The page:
- Blockchain nodes are like independent blockchain servers responsible for validating transactions and securing the network
- Nodes are a key element of how blockchains are decentralized, spreading data across a web of node operators
- Full nodes are the most common form of node, and the term is often used interchangeably with “blockchain nodes”
- Those operating a node can receive block rewards, a financial incentive to help secure the blockchain network
“Blockchain nodes” isn’t exactly a household term. While most consumers have heard of “Bitcoin”, “crypto” and the “blockchain”, there are far fewer that know about nodes. However, it is vital for those with a desire to navigate the Web3 world and get the most out of their crypto assets to understand the different types of blockchain nodes.
Not only does it help investors participate in potentially lucrative earning opportunities, but it also provides valuable insight into how cryptocurrencies work. This guide will explore the ten most well-known types of blockchain nodes, what their differences are, and which protocols use them.
What Is A Blockchain Node?
Blockchain nodes are a key element for the operation of a cryptocurrency network. A blockchain protocol works by grouping together transactions in a “block”, validating that they’re legitimate, and then chaining that block to the network’s database. In this scenario, “nodes” are responsible for verifying that new transactions are legitimate and keeping a copy of the network’s historic data updated on a server.
What Are The Different Types Of Blockchain Nodes?
There are many different types of blockchain nodes, some unique to specific and obscure crypto networks. In this guide, we will explore the ten most popular nodes that investors are most likely to come across in their DeFi journey.
1. Full Nodes
Full nodes are generally synonymous with “blockchain nodes” and are the most important and prominent type of nodes. They are the lifeblood of most blockchain networks. In simple terms, full nodes are copies of the blockchain being run on independent computers all over the globe. These servers are often required to be operating 24/7, as they are responsible for several actions vital to the health of a blockchain:
- Validating new transactions
- Validating blocks and adding them to the chain
- Maintaining a record of the network’s block history
- Communicating with other full nodes to ensure that there are no discrepancies in the network’s data
- Ensure that new transactions and other nodes are complying with the rules coded into that specific network
Full nodes must juggle security, storage, and validation – generally making them the most resource-intensive to run. There are two types of full nodes – pruned and archival.
2. Pruned Full Nodes
Pruned full nodes impose a memory limit on the node and only track data from recent transactions. First, pruned full nodes download an entire copy of the blockchain (and its history) onto a hard drive. Then, beginning at the genesis block, they delete old data block-by-block until the node is storing less than the limit.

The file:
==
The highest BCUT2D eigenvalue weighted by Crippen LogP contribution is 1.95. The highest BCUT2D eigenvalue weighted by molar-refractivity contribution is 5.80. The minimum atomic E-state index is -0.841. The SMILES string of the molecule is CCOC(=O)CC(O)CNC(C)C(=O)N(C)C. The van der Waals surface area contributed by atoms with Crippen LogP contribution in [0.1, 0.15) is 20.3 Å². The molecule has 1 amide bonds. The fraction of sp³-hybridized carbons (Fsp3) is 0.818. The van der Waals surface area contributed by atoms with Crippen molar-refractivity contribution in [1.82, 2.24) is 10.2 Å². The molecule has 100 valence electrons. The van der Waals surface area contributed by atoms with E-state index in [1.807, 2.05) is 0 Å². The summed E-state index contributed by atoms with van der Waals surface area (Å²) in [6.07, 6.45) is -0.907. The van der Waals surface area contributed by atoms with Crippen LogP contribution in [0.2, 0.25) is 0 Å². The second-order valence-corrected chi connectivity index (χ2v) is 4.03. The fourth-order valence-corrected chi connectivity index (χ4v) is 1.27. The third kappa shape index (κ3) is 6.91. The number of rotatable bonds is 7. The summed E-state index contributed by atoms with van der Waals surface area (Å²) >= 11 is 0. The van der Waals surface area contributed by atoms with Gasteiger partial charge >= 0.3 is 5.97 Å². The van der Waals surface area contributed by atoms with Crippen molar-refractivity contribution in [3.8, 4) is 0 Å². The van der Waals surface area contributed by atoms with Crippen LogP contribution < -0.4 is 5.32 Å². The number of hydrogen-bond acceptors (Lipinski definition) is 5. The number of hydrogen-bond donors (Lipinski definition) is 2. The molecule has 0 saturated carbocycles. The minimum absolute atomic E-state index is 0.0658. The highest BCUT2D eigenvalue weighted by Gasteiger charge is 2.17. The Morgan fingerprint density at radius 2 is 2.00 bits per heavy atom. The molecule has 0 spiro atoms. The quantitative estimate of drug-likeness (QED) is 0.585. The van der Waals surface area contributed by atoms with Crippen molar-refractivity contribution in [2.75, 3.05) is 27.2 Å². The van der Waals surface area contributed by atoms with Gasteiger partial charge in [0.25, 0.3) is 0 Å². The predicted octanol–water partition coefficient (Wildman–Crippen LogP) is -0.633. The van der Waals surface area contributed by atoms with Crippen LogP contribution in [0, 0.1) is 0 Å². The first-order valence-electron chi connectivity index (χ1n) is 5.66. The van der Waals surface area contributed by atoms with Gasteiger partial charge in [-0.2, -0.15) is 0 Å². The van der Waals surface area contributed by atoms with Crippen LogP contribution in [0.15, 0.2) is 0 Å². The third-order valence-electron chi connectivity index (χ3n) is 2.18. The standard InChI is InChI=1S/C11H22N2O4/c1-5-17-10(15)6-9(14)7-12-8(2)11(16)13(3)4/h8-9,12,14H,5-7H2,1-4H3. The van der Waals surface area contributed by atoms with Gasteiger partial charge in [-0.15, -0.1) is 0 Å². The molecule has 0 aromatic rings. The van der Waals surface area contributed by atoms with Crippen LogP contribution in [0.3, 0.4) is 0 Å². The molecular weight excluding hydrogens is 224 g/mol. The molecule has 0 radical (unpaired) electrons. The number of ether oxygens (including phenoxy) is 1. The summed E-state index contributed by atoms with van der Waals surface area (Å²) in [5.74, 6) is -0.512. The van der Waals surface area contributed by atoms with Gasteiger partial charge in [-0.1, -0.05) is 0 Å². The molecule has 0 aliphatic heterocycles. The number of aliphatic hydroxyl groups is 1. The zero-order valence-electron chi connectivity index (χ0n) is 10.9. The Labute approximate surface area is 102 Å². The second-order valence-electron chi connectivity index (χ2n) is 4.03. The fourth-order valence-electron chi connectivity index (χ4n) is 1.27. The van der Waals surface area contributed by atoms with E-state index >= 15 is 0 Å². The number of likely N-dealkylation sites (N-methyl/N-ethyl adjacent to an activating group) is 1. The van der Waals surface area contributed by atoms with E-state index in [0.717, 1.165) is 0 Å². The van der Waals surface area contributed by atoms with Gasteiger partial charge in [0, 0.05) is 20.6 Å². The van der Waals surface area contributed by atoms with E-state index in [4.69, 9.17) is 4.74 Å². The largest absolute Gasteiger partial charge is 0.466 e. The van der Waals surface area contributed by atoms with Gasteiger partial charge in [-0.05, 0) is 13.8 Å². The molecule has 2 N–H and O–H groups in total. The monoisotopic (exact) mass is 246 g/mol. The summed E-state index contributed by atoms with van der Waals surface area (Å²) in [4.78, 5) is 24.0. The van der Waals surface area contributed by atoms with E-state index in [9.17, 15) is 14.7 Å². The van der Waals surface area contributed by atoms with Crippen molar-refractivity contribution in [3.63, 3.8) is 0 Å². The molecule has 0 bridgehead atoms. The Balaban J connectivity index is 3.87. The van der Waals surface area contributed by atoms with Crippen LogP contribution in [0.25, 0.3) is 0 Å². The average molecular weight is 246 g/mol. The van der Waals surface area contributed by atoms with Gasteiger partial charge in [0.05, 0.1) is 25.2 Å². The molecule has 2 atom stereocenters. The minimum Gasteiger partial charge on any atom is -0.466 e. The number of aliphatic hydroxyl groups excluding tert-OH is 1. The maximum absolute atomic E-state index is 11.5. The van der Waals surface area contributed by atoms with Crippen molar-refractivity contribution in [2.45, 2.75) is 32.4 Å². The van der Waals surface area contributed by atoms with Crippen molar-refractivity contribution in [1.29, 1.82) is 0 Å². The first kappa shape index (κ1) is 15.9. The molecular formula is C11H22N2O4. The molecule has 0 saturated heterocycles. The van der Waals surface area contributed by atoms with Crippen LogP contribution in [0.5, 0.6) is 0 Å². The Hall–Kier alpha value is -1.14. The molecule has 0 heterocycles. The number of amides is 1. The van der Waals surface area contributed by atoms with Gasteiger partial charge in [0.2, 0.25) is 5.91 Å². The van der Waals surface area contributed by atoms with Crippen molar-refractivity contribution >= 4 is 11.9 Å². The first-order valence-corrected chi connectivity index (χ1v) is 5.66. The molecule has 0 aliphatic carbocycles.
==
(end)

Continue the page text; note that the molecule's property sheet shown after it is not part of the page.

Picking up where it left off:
For example, a Pruned full node with a storage space of 1GB would delete blocks until the blockchain data on the hard drive is smaller than this amount.
3. Archival Full Nodes
Archival full nodes are what most people mean when they say “full nodes”. The name of this type of node gives away its primary purpose – they are an archive of data. These nodes download an entire copy of the blockchain onto a hard disk without any memory limits. This means that data from all transactions ever made on the network are stored on an archival full node.
Archival full nodes are actually an umbrella term for several other types of nodes – authority, miner, staking, and master. For a comparison of the differences between staking and mining, read this guide next.
Most blockchains are public, open-source, and decentralized. On such networks, anybody (that meets certain financial and hardware requirements) can simply download software, sync across data and start running a node.
However, private, or semi-centralized blockchains restrict who can access the blockchain’s data. On such networks, authority nodes are operated by a select few – often those involved with the blockchain’s development. Authority nodes can halt, control and limit other, generic nodes from accessing the blockchain and its associated data.
5. Miner Nodes
Miner nodes are directly linked to the Proof-of-Work consensus mechanism. This method of creating new blocks requires participating nodes to solve a complex string of mathematical problems. The first node to complete the puzzle can approve any incoming transactions, add the next block to the chain and receive a reward. Often, businesses will operate hundreds of nodes that work together to give themselves the best chance of earning a block reward. Such setups for Bitcoin are typically called “mining pools”.
6. Staking Nodes
Staking nodes are the nodes used to secure Proof-of-Stake networks like Ethereum and Cardano. To open and run a staking node, the operator (commonly called a “validator) must lock up a certain amount of cryptocurrency in a smart contract as collateral. This ensures they have a vested interest in the blockchain’s performance and discourages them from acting maliciously.
Every time a PoS protocol is ready to create a new block, it will algorithmically select a staking node to approve the next transaction and receive a reward. Some PoS networks choose validators completely at random, whereas others will use weighted metrics like collateral deposited or the amount of time spent with the node online.
Related: How to stake cryptocurrency.
Masternodes are a type of full node that has lots of responsibilities, but not much power. These nodes primarily archive and access historical transaction data, as well as verify new transactions. However, masternodes cannot create new blocks on the chain and usually split block rewards with other node operators such as miners or validators. Dash and Syscoin are two major blockchains that use masternodes.
8. Light nodes
Light, or lightweight nodes, are exactly what their name suggests – a lightweight version of a full node. Whereas archival full nodes download an entire copy of the blockchain onto a hard drive, light nodes only install data and software that is essential (a block header).